On a scale of 1 to nomThanks to Jeff, our contest winner, we finally have a name for a recipe that should have been posted shortly after the Mangle-ian Beef.

It’s long overdue.

This is one of my stepfather’s recipes. I remember having these delicious chicken wings for the first time at one of the parties my parents had for whatever social reason they needed back in the ’80s. They were a party staple growing up, served as an appetizer for whatever was going on the grill that day: burgers, steaks, chops, bratwurst… they made for some really awesome summers. When I graduated from high school in 1995, my stepfather must have made 20 pounds of these things for my graduation party. I don’t recall that he ever got to eat any of these – they were gone by the time he was done cooking everything.

I made these once at a party my GM was throwing for a few friends in Phoenix, my hometown. Everyone loved them, and, like my stepfather, I don’t recall ever actually being able to eat one by the time I was done making them and cleaning up afterward.

They’re that good.

This recipe will feed up to five people, if you choose to make it as an entree. You can split the recipe in half (I do this normally for easy marinating, myself), and the wings do reheat pretty well, so if you’re only cooking for one or two, it still works out. The best thing about this recipe is that after the preparation, once you get the chicken in the oven, it pretty much takes care of itself – you can walk away for a half hour before you have to turn the wings. Anyway, on to the ingredients!

  • 5 lbs. chicken wings
  • 1 1/4 cups brown sugar
  • 1 cup soy sauce
  • 1 stick butter (salted)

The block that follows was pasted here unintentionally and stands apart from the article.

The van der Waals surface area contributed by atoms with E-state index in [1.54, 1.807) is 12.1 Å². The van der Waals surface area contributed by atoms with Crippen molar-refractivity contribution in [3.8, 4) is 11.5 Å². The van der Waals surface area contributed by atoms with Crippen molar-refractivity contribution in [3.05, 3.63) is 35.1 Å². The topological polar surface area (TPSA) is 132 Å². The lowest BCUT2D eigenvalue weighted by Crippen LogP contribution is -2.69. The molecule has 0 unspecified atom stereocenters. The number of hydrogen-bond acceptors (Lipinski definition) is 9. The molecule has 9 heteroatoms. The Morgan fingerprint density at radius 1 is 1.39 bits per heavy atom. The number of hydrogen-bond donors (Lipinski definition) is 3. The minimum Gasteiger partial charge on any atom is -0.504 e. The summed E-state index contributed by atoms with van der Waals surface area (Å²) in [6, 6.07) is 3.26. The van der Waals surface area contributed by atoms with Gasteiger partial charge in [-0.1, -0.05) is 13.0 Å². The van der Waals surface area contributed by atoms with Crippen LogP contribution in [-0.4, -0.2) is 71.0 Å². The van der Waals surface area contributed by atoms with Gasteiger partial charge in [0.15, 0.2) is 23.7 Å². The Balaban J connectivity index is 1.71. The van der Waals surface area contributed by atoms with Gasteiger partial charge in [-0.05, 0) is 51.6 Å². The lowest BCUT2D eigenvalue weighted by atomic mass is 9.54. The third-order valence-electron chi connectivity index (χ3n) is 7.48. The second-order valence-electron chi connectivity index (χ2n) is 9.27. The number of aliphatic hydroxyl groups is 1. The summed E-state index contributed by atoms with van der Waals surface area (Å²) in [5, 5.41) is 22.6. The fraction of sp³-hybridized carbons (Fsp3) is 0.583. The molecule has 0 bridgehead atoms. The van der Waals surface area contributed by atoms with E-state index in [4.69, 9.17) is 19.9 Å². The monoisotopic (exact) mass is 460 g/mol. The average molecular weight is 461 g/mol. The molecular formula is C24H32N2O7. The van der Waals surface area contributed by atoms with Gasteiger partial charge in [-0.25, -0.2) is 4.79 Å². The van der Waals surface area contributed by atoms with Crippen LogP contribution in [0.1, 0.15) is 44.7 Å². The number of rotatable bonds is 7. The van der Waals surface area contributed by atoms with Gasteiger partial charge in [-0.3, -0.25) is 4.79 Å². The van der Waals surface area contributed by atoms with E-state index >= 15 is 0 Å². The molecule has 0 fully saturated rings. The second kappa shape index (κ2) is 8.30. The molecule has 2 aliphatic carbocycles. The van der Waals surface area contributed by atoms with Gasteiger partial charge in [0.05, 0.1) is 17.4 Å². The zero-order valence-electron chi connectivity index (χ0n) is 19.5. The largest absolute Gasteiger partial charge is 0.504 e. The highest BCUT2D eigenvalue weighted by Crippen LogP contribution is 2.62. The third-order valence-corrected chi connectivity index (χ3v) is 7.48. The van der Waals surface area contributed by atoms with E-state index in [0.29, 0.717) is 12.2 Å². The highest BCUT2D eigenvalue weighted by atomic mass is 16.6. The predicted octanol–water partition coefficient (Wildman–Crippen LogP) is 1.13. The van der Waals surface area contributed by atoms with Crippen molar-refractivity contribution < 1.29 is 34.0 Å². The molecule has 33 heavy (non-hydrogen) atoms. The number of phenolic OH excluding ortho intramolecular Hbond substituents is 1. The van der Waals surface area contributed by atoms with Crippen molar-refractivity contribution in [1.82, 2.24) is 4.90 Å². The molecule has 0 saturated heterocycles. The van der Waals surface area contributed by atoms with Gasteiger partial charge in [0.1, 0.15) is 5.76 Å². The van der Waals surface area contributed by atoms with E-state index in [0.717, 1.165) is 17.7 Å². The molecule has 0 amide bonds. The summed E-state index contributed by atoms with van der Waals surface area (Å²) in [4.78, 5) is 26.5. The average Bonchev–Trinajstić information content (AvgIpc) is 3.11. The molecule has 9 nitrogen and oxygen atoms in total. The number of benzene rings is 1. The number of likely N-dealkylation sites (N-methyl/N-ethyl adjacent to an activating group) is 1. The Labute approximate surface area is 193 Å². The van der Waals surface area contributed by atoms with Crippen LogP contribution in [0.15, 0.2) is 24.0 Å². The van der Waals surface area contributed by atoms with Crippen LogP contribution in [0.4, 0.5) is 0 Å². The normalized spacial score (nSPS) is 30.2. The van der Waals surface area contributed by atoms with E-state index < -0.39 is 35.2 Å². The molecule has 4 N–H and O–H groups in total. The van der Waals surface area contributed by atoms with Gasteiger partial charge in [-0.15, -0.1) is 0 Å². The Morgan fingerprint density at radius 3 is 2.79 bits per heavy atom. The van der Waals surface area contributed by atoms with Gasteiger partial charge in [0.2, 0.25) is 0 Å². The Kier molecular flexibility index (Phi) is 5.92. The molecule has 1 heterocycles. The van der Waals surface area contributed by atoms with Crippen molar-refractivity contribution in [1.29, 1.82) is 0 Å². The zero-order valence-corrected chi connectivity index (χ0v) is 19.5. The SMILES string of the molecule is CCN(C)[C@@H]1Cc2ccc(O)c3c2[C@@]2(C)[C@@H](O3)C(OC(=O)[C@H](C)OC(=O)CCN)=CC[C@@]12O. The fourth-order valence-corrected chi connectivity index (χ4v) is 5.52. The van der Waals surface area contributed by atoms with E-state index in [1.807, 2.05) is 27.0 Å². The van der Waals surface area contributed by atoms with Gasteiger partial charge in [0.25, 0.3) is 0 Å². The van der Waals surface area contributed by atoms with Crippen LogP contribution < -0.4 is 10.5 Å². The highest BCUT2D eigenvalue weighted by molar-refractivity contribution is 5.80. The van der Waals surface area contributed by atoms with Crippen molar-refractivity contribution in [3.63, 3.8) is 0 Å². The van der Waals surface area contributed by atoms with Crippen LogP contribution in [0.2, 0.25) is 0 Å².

• 1/2 cup water

Preparation:

  1. Combine brown sugar, water, soy sauce, and butter in a medium saucepan.
  2. Heat over low heat until sugar and butter melts completely. Stir occasionally.
  3. Let the marinade cool, then pour over chicken wings in a sealable container (I use two gallon-sized ziploc bags, splitting evenly between the two).
  4. Allow chicken to marinate at least two hours. (I prefer to let it marinate overnight, almost 24 hours.)

Cooking can be done one of two ways: by baking or by using a grill. Regardless of which way you choose, you’ll need to transfer the chicken from the bags into a baking pan (I prefer Pyrex when baking) or aluminum baking pans for the grill. Depending on the size of your baking pan, you might actually need two.

For the oven:

  1. Preheat oven to 350.
  2. Spray baking pan with Pam or other non-stick cooking spray to prevent sticking – for easier cleanup, line the pan with aluminum foil, and then spray.
  3. Add chicken and marinade to baking pan, bake for one hour, turning once halfway through baking.

When grilling, you’ll want to turn the chicken occasionally to ensure an even coating, and the chicken is usually done right about the time the marinade starts to caramelize – between 40 and 60 minutes depending on the heat of your grill.

Enjoy!